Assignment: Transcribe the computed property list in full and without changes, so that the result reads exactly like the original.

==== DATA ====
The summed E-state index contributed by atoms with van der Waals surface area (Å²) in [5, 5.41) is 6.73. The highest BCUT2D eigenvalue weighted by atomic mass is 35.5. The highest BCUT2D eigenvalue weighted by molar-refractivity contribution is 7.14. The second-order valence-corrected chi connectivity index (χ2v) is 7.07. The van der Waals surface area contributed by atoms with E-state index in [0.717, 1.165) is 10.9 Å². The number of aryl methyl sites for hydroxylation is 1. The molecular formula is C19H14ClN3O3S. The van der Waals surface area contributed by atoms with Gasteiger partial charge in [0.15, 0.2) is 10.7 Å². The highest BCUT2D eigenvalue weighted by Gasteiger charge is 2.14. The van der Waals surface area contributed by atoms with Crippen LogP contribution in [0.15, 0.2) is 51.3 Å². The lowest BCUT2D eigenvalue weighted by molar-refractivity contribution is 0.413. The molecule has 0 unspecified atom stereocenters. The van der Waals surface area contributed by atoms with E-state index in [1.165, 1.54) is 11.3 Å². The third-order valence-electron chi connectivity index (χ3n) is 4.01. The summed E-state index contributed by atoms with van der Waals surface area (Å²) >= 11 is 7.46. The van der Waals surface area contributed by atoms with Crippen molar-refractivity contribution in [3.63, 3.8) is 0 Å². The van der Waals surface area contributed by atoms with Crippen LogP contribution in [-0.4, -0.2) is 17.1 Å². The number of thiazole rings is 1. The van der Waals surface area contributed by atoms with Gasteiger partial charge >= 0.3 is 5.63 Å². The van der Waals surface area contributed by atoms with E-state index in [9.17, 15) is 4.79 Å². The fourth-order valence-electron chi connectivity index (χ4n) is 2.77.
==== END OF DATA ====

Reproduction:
The summed E-state index contributed by atoms with van der Waals surface area (Å²) in [5, 5.41) is 6.73. The highest BCUT2D eigenvalue weighted by atomic mass is 35.5. The highest BCUT2D eigenvalue weighted by molar-refractivity contribution is 7.14. The second-order valence-corrected chi connectivity index (χ2v) is 7.07. The van der Waals surface area contributed by atoms with E-state index in [0.717, 1.165) is 10.9 Å². The number of aryl methyl sites for hydroxylation is 1. The molecular formula is C19H14ClN3O3S. The van der Waals surface area contributed by atoms with Gasteiger partial charge in [0.15, 0.2) is 10.7 Å². The highest BCUT2D eigenvalue weighted by Gasteiger charge is 2.14. The van der Waals surface area contributed by atoms with Crippen LogP contribution in [0.15, 0.2) is 51.3 Å². The lowest BCUT2D eigenvalue weighted by molar-refractivity contribution is 0.413. The molecule has 0 unspecified atom stereocenters. The van der Waals surface area contributed by atoms with E-state index in [1.165, 1.54) is 11.3 Å². The third-order valence-electron chi connectivity index (χ3n) is 4.01. The summed E-state index contributed by atoms with van der Waals surface area (Å²) >= 11 is 7.46. The van der Waals surface area contributed by atoms with Crippen molar-refractivity contribution in [3.63, 3.8) is 0 Å². The van der Waals surface area contributed by atoms with Crippen LogP contribution in [-0.4, -0.2) is 17.1 Å². The number of thiazole rings is 1. The van der Waals surface area contributed by atoms with Gasteiger partial charge >= 0.3 is 5.63 Å². The van der Waals surface area contributed by atoms with E-state index in [9.17, 15) is 4.79 Å². The fourth-order valence-electron chi connectivity index (χ4n) is 2.77.